How to use Palm Tungsten E2 Handheld? It is wonderful as an address / phone book. It is small and easy to carry. It works anywhere. You don’t have to “be connected”. Synch your Palm info with your computer for backup. Or in the computer Palm program, add new address names, then Synch the Palm with the computer to add the computer info to the Palm. Get detaiols in Palm Tungsten E2 Handheld review.Consumer Reviews is supported by its audience. This website contains Paid Links. As an affiliate, we earn from qualifying purchase. Find more
It had a standard 3.5 mm headphone jack, a longer-lasting battery than the Tungsten E, had Bluetooth capability, and a single speaker on the back. It had 32 MB of memory (29.7 available), a 200 MHz Intel XScale processor, 320×320 Transflective TFT color display, and ran Palm OS Garnet v5.4.7. It is 114 by 79 by 15 millimeters (4.5 by 3.1 by 0.59 in) and weighs 133 grams (4.7 oz). More in Palm Tungsten E2 Handheld review.
Table of Contents
In the box
- Desktop Installation & Software
- Essentials CD with Tutorial and
- Tungsten™ E2 handheld
- Multi-connector, AC power adapter
- (108-132 VAC/60 Hz U.S.)
- USB sync cable with palmOne™
- Getting Started Guide in PDF format
- Web Browser
- Bluetooth Manager
- palmOne Media for photos and videos
- RealPlayer for MP3 (SD card required)
Specs – Palm Tungsten E2 Handheld
- Memory 32MB (26MB actual storage capacity)
- Screen 320×320 Transflective TFT color display with touchscreen, supports more than 65,000 colors
- Size and Weight 4.5”x 3.1”x .59”, 4.7oz.
- Processor Intel® 200MHz processor (ARM-based)
- Operating System Palm OS® Garnet (v5.4)
- Expansion Slot Supports SD, SDIO and MultiMediaCard™ expansion-cards to add up to 1GB of extra memory, features or content4
- Updated document support Create and edit Word, Excel, and PowerPoint compatible files.
- Open Adobe PDF files.2
- Bluetooth® wireless technology Built-in Bluetooth technology for connecting to compatible wireless devices, such as mobile phones, laptops, and printers1
- Battery Rechargeable Lithium-Ion battery, for long battery life
- Fast Sync Easily update your Outlook3 information
- 5-way Navigator Access information with just one hand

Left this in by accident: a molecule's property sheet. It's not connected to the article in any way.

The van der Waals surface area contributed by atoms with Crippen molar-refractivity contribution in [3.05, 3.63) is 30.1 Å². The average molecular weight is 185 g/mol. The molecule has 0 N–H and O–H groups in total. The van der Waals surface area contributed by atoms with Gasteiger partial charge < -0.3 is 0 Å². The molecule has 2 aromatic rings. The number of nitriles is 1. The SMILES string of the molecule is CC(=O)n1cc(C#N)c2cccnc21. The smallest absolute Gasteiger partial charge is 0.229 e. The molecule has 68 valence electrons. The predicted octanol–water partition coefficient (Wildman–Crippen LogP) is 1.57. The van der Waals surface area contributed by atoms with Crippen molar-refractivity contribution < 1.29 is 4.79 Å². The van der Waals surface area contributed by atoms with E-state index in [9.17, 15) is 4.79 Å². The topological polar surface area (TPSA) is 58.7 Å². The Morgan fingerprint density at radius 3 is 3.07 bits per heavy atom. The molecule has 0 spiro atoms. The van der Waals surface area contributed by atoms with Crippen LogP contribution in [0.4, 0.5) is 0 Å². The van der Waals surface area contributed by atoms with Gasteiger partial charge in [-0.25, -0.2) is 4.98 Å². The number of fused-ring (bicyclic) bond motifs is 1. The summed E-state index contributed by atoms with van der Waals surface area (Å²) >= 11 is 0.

- Stereo headphone jack Accepts standard stereo headphones for audio playback (sold separately)
- Cable/Power Uses a USB sync cable and AC adapter (108-132 VAC/60 Hz U.S.)
Factor in impressive battery life and an affordable $249 price tag, and PalmOne has another winner on its hands.
Palm Tungsten E2 Handheld review
The Palm Tungsten E2 Handheld sports a sleek and compact form factor, though it adds just a hair more weight and depth (4.5 by 3.1 by 0.6 inches; 4.7 ounces). An attractive dark-silver finish wraps up the package. The included sync cable is an improvement over the Tungsten E, in that it’s got a button to sync. You can plug in your powered-off unit, and hit the button on the cable, rather than having to power up the unit to do it from the screen, or having to reserve one of the function buttons for the purpose.
The Tungsten E2 now uses a multiconnector USB cable with one-button HotSync operation. Extras are sparse; there is no desktop cradle included in the box ($50 optional), but it comes with a faux leather flip cover, which slides into a slot on the left side, and a power adapter.
Everything looks sharper, a little brighter, and a little more vivid, and it’s readable even in direct sunlight. . While it keeps the 320×320-pixel resolution of the Tungsten E, the new PalmOne now displays 65,536 colors instead of 64,000, and the difference is noticeable. The E2’s improved 3.7-inch-diagonal TFT color screen shines brightly, taking center stage.
Building on that solid foundation, the Tungsten E2 is powered by a faster 200MHz Intel XScale processor and comes with 32MB of nonvolatile flash memory, 26MB of which is user-accessible. The latter is important: it preserves your precious data if your PDA decides to call it quits, and it increases the battery life in the same breath.
There’s a Bluetooth utility to turn on the radio and to set up compatible devices. We were able to connect to a Bluetooth-enabled Pocket PC and wirelessly beam contact information with no problem.